Three-story wooden sericulture house in Yawatahama, Ehime Prefecture, built in 1884. The building is still being used today. The interior features double sliding sweep-out windows along the corridors and double sliding doors in the ranma, or transom, sections. The sliding doors consist of wood panels up to waist level, above which subdivided frosted glass sheets are adorned. Attached to the exterior of the building is a lift for conveying loads, which are taken in and out of the building through the windows. Surrounded by the corridors, the sericulture room is warmed using a heater to cultivate the silkworms, and the temperature inside the room is kept between 25°C and 26°C by opening and closing the sliding doors. The mulberry leaves that the silkworms feed on are harvested on the mountain behind the building.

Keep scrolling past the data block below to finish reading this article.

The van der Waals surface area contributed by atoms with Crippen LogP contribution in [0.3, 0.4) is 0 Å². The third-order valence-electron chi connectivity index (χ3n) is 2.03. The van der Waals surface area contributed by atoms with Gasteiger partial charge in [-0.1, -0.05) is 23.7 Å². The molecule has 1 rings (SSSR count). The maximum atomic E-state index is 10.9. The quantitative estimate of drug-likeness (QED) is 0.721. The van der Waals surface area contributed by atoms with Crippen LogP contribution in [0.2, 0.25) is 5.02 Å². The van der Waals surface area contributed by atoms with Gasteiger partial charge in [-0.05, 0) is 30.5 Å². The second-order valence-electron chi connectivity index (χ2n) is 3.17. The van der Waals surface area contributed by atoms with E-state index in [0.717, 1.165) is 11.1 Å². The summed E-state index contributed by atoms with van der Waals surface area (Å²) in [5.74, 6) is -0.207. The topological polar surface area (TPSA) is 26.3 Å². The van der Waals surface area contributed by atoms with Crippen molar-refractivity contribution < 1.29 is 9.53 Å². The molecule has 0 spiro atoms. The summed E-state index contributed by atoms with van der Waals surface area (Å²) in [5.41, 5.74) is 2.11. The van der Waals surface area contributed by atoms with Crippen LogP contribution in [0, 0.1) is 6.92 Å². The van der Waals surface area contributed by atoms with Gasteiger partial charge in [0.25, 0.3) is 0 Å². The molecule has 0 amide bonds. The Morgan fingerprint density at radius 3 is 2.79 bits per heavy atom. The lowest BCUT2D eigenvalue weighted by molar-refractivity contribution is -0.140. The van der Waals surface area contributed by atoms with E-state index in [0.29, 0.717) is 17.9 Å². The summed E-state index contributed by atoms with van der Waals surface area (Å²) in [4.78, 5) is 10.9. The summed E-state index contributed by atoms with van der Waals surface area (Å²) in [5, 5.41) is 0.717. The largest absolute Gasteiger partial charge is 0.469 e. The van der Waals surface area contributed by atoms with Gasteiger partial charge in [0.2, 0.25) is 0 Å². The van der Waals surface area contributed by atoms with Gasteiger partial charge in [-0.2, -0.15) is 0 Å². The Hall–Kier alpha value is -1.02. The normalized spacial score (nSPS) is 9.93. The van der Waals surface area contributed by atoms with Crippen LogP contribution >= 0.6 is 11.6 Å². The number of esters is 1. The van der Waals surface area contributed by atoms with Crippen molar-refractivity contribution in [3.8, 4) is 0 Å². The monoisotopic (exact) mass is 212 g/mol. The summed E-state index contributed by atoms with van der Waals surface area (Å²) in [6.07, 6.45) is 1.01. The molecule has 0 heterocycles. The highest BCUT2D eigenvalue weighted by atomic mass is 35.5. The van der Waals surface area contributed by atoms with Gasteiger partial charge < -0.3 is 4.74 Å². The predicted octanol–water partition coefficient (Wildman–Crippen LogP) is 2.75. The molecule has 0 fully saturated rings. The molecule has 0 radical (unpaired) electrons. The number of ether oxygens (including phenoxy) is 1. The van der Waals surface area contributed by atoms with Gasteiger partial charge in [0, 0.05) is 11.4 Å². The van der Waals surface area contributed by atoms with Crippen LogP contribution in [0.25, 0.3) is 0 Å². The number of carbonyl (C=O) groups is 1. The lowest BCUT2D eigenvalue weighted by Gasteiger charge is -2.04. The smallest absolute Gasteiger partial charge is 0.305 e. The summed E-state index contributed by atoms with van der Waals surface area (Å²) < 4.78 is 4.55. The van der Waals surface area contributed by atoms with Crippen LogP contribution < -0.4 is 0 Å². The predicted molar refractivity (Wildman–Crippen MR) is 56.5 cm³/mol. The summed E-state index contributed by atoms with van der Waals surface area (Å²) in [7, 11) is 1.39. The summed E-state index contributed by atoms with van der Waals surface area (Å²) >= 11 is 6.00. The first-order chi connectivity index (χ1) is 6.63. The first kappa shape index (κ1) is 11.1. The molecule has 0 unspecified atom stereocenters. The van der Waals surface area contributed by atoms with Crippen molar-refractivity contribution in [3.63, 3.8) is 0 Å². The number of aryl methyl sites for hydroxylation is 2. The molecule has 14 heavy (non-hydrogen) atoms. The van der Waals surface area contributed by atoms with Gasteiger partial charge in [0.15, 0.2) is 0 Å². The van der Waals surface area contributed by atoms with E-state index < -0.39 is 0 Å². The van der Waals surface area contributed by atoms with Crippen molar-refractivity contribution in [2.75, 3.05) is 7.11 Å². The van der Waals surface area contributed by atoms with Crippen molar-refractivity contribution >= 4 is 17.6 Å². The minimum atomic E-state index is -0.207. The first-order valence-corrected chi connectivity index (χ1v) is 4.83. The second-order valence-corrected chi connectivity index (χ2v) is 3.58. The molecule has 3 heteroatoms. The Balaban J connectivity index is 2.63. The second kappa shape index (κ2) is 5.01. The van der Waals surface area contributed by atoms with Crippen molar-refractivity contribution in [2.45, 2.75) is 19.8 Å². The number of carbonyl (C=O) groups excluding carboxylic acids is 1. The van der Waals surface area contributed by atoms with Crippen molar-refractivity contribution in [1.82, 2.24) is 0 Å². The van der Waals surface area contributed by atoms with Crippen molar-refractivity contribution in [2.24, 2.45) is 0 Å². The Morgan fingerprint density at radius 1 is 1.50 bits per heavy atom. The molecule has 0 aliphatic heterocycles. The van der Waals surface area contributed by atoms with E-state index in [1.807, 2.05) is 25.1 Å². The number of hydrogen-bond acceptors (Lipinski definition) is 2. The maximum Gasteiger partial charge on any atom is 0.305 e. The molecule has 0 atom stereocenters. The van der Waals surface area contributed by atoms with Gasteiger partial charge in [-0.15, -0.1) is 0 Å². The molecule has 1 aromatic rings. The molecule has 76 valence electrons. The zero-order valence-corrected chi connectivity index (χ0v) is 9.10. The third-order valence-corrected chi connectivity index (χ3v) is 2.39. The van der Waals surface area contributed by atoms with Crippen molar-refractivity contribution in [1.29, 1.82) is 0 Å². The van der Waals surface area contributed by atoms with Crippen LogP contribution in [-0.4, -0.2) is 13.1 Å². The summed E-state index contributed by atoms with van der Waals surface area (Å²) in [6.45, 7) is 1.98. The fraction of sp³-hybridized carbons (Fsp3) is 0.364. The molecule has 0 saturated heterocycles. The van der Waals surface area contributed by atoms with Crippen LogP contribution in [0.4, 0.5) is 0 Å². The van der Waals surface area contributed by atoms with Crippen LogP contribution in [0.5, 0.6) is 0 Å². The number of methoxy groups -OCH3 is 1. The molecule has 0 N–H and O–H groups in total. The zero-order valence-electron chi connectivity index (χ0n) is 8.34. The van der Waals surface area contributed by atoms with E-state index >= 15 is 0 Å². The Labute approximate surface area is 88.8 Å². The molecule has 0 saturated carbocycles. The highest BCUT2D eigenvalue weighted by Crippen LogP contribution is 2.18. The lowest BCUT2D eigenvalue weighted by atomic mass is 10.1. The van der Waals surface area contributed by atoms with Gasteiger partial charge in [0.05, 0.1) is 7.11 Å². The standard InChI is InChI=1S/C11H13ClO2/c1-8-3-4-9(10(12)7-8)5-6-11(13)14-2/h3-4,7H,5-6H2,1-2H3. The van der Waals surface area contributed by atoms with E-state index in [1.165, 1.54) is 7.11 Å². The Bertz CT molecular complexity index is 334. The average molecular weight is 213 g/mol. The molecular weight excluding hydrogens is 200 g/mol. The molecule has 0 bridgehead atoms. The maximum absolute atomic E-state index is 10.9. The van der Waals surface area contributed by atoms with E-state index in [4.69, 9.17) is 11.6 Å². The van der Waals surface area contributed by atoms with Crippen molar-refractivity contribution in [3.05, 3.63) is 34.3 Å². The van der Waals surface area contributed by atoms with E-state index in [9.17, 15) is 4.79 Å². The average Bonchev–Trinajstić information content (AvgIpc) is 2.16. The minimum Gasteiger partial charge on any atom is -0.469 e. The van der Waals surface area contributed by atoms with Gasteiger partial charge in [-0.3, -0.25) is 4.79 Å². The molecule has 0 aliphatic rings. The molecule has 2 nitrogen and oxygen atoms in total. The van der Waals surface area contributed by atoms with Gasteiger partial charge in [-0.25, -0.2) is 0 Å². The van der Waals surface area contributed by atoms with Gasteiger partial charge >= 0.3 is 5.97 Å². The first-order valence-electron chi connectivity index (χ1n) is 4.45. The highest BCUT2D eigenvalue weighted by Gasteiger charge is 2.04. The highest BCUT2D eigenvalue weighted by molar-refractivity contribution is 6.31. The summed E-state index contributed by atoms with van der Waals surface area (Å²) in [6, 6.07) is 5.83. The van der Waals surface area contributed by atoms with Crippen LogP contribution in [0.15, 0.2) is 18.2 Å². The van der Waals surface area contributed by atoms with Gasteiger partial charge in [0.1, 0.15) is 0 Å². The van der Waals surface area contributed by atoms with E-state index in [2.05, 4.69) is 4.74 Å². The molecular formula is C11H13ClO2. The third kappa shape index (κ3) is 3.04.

(Sericulture / Yawatahama, Ehime Prefecture)
This article is an excerpt from “Window Workology,” a joint research project concerning windows and the behaviors around them done in collaboration with Tokyo Institute of Technologyʼs Yoshiharu Tsukamoto Laboratory.